It needs a healthy sprinkling of third part apps before it becomes truly productive, but you can't exactly call it unusable.

      "XP UI and Search suck balls."

      You do know that the latest version of Window's Search can be installed on XP retrospectively right? (And for free... lmao @ the thought of you paying £££ for a fucking search feature)

      "both home and business users move on to Windows 7."

      In your imagination.

    4. NogginTheNog
      Thumb Down

      Win7: some way to go yet

      I've been running 7 on my two main systems since last August. Whilst there a fair bit I like about the OS, and find XP to feel 'old' when I go back to it (kept the dual boot just in case ;-), Windows 7 *is* flaky - I've had to rebuild the laptop once, and intend to do the same with the desktop soon, for shutdown hangs and/or bluescreens.

      Of course XP has had years of service packs and patches to get to it's level of stability, but until Win7 is similar I can see a lot of businesses giving it a wide berth.

    5. elderlybloke

      XP is for Luddites → #

      Greetings Anon.Co,

      I must be a Luddite .

      My car is 19 years young, and goes well, paint is still very good,is reliable and economic to use,so I don't see any reason to change.

      I do have XP on a drive in my computer, but only there for use if my big drive with Ubuntu on it can.t do what I require.

      That is not very often, as for the past 3 years I have been a Linux fan.

      The probability of me buying another MSOS is hovering on zero

      However I can get an Upgraded OS in a couple of weeks that will be free, free and not subject to Root bots and all those other things that come to visit when you are on MS..

  37. Michael 36

    Windows 7

    W7's main claim to fame seems to be that it isn't as bad a Vista, but there is no consensus whether it is better than XP. I'm sure the development team were hoping for a more encouraging response.

    However the UI is a total mess.

    Next time guys copy Apple more closely.

  38. Paul Banacks

    Your computer belongeth to us

    Mandatory driver signing (costing $100's per driver) means I will not use or recommend Windows 7 to anybody. I should be able to decide what goes on my computer and I shouldn't need Microsoft's blessing to install anything. Heck, if I wanted that big-brother nanny-state hand-holding I'd buy Apple products.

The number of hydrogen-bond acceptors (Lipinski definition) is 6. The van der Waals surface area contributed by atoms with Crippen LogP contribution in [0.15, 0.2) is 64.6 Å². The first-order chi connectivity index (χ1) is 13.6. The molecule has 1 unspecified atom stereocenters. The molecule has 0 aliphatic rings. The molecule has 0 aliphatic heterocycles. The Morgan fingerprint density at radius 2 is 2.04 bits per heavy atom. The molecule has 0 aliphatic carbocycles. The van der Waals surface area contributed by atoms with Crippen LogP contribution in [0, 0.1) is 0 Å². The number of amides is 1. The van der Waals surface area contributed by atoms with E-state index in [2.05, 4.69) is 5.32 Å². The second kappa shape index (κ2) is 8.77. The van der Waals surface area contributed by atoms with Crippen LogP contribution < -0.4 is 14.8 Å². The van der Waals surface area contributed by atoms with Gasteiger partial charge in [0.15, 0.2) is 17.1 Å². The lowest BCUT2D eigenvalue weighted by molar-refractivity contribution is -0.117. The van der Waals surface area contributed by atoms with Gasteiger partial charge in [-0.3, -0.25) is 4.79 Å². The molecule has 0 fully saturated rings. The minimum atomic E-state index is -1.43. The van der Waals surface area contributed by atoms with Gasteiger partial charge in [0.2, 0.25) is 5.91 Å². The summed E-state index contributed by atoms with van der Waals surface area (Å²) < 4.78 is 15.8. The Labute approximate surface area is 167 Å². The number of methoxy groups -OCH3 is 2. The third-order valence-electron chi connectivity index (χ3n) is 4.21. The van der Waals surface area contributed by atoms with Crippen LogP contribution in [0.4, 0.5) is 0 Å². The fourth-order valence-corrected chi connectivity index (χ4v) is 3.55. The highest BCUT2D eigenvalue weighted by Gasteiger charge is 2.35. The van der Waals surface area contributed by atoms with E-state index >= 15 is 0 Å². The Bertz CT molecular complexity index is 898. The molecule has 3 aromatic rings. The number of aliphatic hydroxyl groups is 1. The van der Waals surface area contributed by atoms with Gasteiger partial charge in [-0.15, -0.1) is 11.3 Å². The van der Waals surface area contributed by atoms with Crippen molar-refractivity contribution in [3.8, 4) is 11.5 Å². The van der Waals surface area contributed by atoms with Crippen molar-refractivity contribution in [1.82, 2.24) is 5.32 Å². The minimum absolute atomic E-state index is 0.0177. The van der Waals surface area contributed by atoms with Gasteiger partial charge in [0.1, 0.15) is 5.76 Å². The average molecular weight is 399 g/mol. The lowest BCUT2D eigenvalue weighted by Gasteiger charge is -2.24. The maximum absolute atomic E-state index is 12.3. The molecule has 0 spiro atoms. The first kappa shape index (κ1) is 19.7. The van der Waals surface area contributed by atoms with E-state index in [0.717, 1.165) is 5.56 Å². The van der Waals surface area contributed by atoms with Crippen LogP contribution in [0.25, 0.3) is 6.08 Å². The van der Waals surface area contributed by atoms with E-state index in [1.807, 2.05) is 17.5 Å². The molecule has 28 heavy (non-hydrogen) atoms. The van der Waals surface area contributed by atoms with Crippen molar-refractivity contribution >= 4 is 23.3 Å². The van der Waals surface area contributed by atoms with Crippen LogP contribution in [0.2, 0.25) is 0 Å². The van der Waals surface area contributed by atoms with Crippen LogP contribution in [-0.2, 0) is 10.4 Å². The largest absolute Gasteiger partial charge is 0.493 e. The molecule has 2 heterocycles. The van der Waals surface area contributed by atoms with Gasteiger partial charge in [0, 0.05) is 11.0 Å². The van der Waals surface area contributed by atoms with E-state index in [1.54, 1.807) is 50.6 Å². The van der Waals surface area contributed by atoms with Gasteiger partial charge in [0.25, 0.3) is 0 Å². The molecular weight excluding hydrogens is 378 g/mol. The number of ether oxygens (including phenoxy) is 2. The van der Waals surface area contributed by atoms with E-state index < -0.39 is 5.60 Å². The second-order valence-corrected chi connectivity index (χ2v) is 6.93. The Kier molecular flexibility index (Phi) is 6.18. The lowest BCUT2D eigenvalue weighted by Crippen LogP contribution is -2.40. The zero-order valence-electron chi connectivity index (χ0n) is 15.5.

My computer now runs Linux. Development is done with Python, wxWidgets and C/C++ and I'm just as productive - if not more so - than I used to be with Microsoft only tools.

  39. Anonymous Coward
    Anonymous Coward

    xp or 7 - better the devil you know?

    Xp - stable but old, 7 - love the way it works the speed although i do question most of the "selling points". However anyone picked up on kb 971033 discription for windows 7. see for a little more info i've purchased a copy of windows 7 and for now thankfully it's an optional update. whilst i understand the desire to check the validity of the software i think it may be overstepping the mark a little.

  40. Anonymous Coward
    Anonymous Coward

    Hardware support is great, software, not so...

    I have an odd collection of hardware here, serial adapters, one for my telescope, one for my RF scanner, both serial adapters, usb and express card, u usb microscope, chip programmers etc etc, so far ALL of em work. Had to do a bit of digging for drivers but im well happy with win7.

    Vista on the other hand is shite!

    Had a few issues with software and the new start menu is bollocks and what the fuck are MS doing moving the show desktop button and then making it nigh on impossible to change back to a classic start menu.

    So, 8/10 for win 7, 5/10 for the new UI.

    Shamne you dont have a ambivalence icon...

  41. Anonymous Coward

    Windows XP will be my last

    I haven't tried Windows 7... I hear good things about it... but I use Windows so rarely, I see no viable reason to update. (Note I say up*date*... updates are not necessary upgrades... e.g. XP->Vista.)